Sometimes it’s nice to confide in a perfect stranger, which is why I find myself standing outside Brian McDonald’s house having just left The Burrow. I’ve left Aidan in Scorpius’s care, as it’s his night. I wasn’t too happy about it, leaving him with Little Mrs Cowface Malfoy. Still, I need to talk to someone who doesn’t know about the disaster at Diagon Alley, so they can’t put my problem into perspective and make me feel bad about it. I’m selfish, I know.
It’s almost ten o’clock, but I can see the light on in Brian’s living room, so I know it’s not too late to stop in for a chat. I like chatting with Brian. He doesn’t know all of my past history, all of the mistakes I’ve made, and therefore he can’t judge me by them. And he’s a terrific listener.
I knock on the door and it takes him less than ten seconds to answer. He’s holding a book, but I can’t see the title. He looks very surprised to see me – I usually call before organising a meeting.
“Rose,” he says, “This is a surprise...”
“Sorry to drop by like this,” I begin, “But I think I’m about to kill someone, and I need you to talk me out of it.” He stands aside to let me in, not saying another word. This is what I really like about Brian – he doesn’t ask awkward questions. He knows I’ll tell him what he needs to know and doesn’t pressure me for more information. This is probably why I’ve been able to keep the fact that I’m a witch from him for so long.
Brian’s place is like a mixture between an old English cottage and a bachelor pad – it’s as if Nana Molly was let loose in James’s apartment. There are all these classy paintings on the walls, bought in places like The Louvre in Paris, or The Met in New York. Despite the fact that they don’t move, there’s a lot to be said for this Muggle art. He has carpet too, giving the place a less bachelor-esque vibe. Although I’ve only been here a few times, I always feel welcomed, even though I do become thoroughly embarrassed at the memory of New Years Eve spent here. I try not to think about it, and Brian hasn’t brought it up since we decided to be friends.
“Right, who are you going to kill?” he asks, leading me into the kitchen. The kitchen is immaculately clean, leading me to believe that he doesn’t really do much cooking in here. He puts on the kettle and sits down at the table with me.
“Daisy,” I say shortly.
“There’s a surprise,” he says sarcastically, “What did she do now?”
I launch into the story of what has just happened. Ever since Teddy became so busy with his family and work life, I have had very little chance to sit down and talk to him about things. Brian is my new Teddy, and this time I don’t have an inappropriately awkward crush on him, so it makes things easier. Brian is like the gay best friend I never had – only straight. He’s like a gay straight Teddy who I’m not attracted to.
“So wait a second,” Brian says when I’ve finished my rant, “You’re telling me that she called you a bad mother?”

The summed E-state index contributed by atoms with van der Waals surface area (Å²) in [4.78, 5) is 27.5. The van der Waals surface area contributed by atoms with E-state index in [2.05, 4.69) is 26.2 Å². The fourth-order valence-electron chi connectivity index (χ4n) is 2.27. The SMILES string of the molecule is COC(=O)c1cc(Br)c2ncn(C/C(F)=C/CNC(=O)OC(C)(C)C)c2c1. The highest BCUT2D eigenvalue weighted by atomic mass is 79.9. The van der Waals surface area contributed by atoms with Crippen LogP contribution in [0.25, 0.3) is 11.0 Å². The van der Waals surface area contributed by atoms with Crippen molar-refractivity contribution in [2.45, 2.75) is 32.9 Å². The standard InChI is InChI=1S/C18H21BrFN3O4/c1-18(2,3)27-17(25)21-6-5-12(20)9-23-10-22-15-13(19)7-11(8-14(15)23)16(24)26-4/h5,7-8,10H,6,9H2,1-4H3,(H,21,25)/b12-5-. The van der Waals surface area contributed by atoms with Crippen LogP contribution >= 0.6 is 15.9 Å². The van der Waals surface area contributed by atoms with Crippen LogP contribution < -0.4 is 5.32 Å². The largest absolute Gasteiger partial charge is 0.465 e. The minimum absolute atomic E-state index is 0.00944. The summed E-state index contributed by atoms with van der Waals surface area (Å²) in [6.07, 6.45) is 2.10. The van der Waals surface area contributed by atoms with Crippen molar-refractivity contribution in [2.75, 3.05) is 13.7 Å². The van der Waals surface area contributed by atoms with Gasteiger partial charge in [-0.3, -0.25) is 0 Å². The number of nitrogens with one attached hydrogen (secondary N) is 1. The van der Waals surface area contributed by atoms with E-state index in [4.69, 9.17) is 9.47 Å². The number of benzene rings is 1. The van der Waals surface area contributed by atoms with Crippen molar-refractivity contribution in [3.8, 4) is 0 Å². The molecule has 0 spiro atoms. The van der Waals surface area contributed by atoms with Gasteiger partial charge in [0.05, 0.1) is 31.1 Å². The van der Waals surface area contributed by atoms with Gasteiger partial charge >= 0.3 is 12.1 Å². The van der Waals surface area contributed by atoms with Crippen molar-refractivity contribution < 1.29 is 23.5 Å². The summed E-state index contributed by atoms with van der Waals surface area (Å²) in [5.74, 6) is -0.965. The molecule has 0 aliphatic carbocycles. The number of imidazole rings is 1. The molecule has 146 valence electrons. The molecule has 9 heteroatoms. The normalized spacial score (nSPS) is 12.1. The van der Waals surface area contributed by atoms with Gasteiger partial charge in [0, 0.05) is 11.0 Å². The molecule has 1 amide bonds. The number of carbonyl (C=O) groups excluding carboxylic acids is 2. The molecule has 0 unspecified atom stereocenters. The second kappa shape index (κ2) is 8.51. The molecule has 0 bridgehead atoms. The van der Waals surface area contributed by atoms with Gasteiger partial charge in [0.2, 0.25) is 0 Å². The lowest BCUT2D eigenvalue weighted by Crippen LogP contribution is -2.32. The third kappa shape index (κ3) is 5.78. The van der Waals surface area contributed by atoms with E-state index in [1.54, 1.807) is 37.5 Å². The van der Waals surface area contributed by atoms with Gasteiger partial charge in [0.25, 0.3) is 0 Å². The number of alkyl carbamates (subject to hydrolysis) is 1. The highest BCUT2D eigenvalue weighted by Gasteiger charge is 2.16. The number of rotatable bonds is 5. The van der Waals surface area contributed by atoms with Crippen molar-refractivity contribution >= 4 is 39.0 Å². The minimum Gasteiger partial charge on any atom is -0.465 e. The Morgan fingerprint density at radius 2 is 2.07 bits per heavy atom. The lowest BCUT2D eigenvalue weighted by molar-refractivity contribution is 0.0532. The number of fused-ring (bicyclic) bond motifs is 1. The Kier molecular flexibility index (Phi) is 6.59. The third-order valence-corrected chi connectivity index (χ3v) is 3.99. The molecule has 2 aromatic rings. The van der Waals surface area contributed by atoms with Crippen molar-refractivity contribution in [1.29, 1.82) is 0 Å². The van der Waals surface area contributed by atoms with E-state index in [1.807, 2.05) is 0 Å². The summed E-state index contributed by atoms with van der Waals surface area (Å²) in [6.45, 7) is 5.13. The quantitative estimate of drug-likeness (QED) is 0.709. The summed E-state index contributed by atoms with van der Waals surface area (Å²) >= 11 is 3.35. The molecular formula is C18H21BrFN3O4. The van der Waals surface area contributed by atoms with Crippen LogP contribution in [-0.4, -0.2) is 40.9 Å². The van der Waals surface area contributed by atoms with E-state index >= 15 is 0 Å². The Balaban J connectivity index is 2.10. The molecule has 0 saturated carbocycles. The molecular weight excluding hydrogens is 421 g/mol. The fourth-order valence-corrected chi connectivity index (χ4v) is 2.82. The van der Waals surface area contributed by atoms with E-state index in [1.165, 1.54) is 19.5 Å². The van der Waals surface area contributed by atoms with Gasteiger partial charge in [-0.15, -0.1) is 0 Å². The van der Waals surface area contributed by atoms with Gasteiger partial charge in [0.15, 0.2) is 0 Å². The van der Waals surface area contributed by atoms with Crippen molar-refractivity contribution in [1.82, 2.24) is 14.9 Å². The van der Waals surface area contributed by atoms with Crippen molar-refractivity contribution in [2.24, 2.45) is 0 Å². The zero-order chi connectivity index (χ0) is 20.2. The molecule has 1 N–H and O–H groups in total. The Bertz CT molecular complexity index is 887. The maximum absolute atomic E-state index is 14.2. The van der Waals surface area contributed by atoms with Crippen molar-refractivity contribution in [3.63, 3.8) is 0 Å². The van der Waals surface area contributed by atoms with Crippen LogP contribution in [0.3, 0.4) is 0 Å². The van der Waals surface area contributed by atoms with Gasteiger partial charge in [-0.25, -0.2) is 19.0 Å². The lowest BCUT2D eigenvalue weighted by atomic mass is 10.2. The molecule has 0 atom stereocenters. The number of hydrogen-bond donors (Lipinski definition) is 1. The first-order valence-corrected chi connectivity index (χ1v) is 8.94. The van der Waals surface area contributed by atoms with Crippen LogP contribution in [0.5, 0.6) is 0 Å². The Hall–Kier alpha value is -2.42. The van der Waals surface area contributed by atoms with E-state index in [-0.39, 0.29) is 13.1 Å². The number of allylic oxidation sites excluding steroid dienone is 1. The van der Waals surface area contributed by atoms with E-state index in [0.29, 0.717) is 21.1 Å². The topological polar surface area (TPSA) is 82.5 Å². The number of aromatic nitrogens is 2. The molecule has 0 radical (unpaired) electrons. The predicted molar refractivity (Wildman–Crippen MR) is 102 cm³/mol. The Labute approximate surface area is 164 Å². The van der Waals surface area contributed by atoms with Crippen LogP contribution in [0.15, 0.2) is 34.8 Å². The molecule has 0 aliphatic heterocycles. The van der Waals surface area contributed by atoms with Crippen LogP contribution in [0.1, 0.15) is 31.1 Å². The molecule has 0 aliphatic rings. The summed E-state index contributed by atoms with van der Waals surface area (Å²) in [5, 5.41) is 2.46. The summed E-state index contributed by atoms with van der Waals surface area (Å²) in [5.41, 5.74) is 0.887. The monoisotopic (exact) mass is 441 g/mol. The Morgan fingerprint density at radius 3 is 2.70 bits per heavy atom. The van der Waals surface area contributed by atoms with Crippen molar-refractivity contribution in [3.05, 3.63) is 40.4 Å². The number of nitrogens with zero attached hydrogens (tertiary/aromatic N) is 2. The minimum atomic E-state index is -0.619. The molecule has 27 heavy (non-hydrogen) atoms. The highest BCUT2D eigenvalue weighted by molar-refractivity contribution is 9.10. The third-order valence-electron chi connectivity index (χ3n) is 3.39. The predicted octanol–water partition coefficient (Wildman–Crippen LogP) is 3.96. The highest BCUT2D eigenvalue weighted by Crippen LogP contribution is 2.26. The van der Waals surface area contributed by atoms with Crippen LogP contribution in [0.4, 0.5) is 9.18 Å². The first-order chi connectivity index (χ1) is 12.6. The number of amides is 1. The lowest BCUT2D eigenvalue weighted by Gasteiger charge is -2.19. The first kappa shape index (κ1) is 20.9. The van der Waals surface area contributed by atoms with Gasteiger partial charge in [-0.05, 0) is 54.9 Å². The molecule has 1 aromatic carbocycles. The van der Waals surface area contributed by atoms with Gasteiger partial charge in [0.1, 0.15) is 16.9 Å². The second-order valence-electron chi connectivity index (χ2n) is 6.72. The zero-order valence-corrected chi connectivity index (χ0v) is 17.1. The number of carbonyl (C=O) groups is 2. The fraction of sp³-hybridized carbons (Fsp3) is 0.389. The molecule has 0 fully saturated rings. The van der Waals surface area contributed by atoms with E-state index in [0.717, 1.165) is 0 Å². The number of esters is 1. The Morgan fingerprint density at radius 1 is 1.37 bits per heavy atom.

“Well...” I pause, “...not in so many words. But she may as well have!”
Brian nods and ponders the situation. He always the one to hear my rants about Daisy and I think he dislikes her nearly as much as I do. But maybe he’s just biased because he’s only ever heard my side of things. I think it’s better this way. “And she thinks that there should be a legal custody agreement?”
“Yes. She says that Aidan’s home life is unstable. Stupid cow.”
“Did Scorpius agree to this?” Brian asks.
“I presume so,” I sigh, “I mean, it sounded like she was speaking for him. Bloody coward is too much of a wimp to come and talk to me himself. Typical Slytherin...” I freeze. I’ve said way too much.
“Eh...what’s a Slytherin?” Brian asks, looking totally and completely confused. The kettle finally boils, but he’s still looking at me.
“It’s a slang word for a sly person,” I say quickly, “He’s such a sly person.”
I don’t think Brian believes me. He begins making the tea and asks no more questions about what a Slytherin is, but I feel bad at the same time. He’s been totally honest with me about his life, his work, his relationship issues. I haven’t shared the biggest part of my life with him, the basic essence of what makes me who I am. People tell Muggles about the magical world all the time. I remember when Hugo told his girlfriend, who is a Muggle, that he’s a wizard. She wouldn’t believe him for ages, and he had to build himself up for weeks to break the news to her. There have been books published on breaking the news to Muggles, a particularly popular one is called ‘Coming Out – I’m a Witch!’ And what’s the worst that could happen anyway? If Brian doesn’t believe me, then there’s no harm done. If he does believe me and decides to tell others about the wizarding world, who’d believe him? I can trust Brian. I can tell him.
“I’m a witch,” I announce bluntly. See, who needs a bloody book?
“No you’re not,” he says sympathetically, putting the mugs of tea down on the table, “Don’t be so hard on yourself. Biscuit?”
“Okay...” he puts a plate of Rich Tea’s down on the table too. This is not the reaction I was expecting. “But seriously, I am a witch.”
“Rose, you have a tendency to put yourself down,” says Brian, “It’s not healthy. I see it in kids all the time at the school –”
“No, you’re not listening to me!” I interrupt, “I’m an honest-to-Jesus, spell-casting, broomstick-flying, potion-brewing witch!”
He furrows his eyebrows and stares at me. “I’m not quite sure what you’re getting at.”
“I’M A WITCH!” I cry again. Seriously, how much clearer can I say it? He still looks confused. I sigh and take a deep breath. “I went to Hogwarts School of Witchcraft and Wizardry. I work at St Mungo’s Hospital for Magical Injuries and Maladies. My whole family are magical, except my Mum’s parents who are Muggles – as in people who don’t have magical powers. I carry a wand.”
He continues looking at me for a moment. “I really don’t get your sense of humour sometimes,” he concludes.
With a sigh of frustration, I draw my wand, point it at his teacup and turn it into a mouse. “There, happy?” He looks at the mouse, frozen to his chair. It’s as if I’ve cast Petrificus Totalus on him. His mouth is hanging open slightly. Maybe this wasn’t such a good idea, dropping in on him late at night and revealing a secret wizarding world to him by changing his china into rodents.
“What did you...h-how did you...m-mouse...” he splutters. I change the mouse back into a cup. His eyes widen even further. He picks up the cup, examines it, and puts it back down onto the table. Then he looks back to me, just as horrified, with his mouth hanging open.